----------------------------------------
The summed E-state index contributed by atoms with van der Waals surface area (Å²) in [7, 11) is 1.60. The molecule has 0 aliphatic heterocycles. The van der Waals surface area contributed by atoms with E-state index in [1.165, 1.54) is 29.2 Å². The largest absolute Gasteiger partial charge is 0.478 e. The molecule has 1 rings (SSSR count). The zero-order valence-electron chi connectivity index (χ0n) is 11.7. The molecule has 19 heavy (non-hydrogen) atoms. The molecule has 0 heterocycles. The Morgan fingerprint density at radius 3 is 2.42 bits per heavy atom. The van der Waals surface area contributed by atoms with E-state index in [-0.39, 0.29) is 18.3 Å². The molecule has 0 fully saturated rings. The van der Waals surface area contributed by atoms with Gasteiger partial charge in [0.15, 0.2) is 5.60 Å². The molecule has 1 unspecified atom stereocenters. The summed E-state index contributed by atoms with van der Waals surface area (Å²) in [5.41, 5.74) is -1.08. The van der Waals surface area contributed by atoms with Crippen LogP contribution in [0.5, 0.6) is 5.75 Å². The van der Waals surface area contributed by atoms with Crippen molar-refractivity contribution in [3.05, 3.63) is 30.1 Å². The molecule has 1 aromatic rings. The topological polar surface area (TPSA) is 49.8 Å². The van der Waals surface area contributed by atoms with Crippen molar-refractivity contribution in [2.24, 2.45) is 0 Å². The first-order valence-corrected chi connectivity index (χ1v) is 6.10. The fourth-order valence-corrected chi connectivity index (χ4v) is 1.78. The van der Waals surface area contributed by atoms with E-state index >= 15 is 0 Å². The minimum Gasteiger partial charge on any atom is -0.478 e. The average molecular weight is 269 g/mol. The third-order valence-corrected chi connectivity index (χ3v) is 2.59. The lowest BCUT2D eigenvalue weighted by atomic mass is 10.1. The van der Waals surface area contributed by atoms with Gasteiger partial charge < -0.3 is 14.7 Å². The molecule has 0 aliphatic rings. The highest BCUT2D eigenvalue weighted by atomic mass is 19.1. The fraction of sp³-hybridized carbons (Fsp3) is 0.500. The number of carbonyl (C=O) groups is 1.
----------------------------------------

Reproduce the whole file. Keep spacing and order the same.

The summed E-state index contributed by atoms with van der Waals surface area (Å²) in [7, 11) is 1.60. The molecule has 0 aliphatic heterocycles. The van der Waals surface area contributed by atoms with E-state index in [1.165, 1.54) is 29.2 Å². The largest absolute Gasteiger partial charge is 0.478 e. The molecule has 1 rings (SSSR count). The zero-order valence-electron chi connectivity index (χ0n) is 11.7. The molecule has 19 heavy (non-hydrogen) atoms. The molecule has 0 heterocycles. The Morgan fingerprint density at radius 3 is 2.42 bits per heavy atom. The van der Waals surface area contributed by atoms with E-state index in [-0.39, 0.29) is 18.3 Å². The molecule has 0 fully saturated rings. The van der Waals surface area contributed by atoms with Gasteiger partial charge in [0.15, 0.2) is 5.60 Å². The molecule has 1 unspecified atom stereocenters. The summed E-state index contributed by atoms with van der Waals surface area (Å²) in [5.41, 5.74) is -1.08. The van der Waals surface area contributed by atoms with Crippen LogP contribution in [0.5, 0.6) is 5.75 Å². The van der Waals surface area contributed by atoms with Crippen molar-refractivity contribution in [3.05, 3.63) is 30.1 Å². The molecule has 1 aromatic rings. The topological polar surface area (TPSA) is 49.8 Å². The van der Waals surface area contributed by atoms with Crippen molar-refractivity contribution in [2.24, 2.45) is 0 Å². The first-order valence-corrected chi connectivity index (χ1v) is 6.10. The fourth-order valence-corrected chi connectivity index (χ4v) is 1.78. The van der Waals surface area contributed by atoms with E-state index >= 15 is 0 Å². The minimum Gasteiger partial charge on any atom is -0.478 e. The average molecular weight is 269 g/mol. The third-order valence-corrected chi connectivity index (χ3v) is 2.59. The lowest BCUT2D eigenvalue weighted by atomic mass is 10.1. The van der Waals surface area contributed by atoms with Gasteiger partial charge < -0.3 is 14.7 Å². The molecule has 0 aliphatic rings. The highest BCUT2D eigenvalue weighted by atomic mass is 19.1. The fraction of sp³-hybridized carbons (Fsp3) is 0.500. The number of carbonyl (C=O) groups is 1.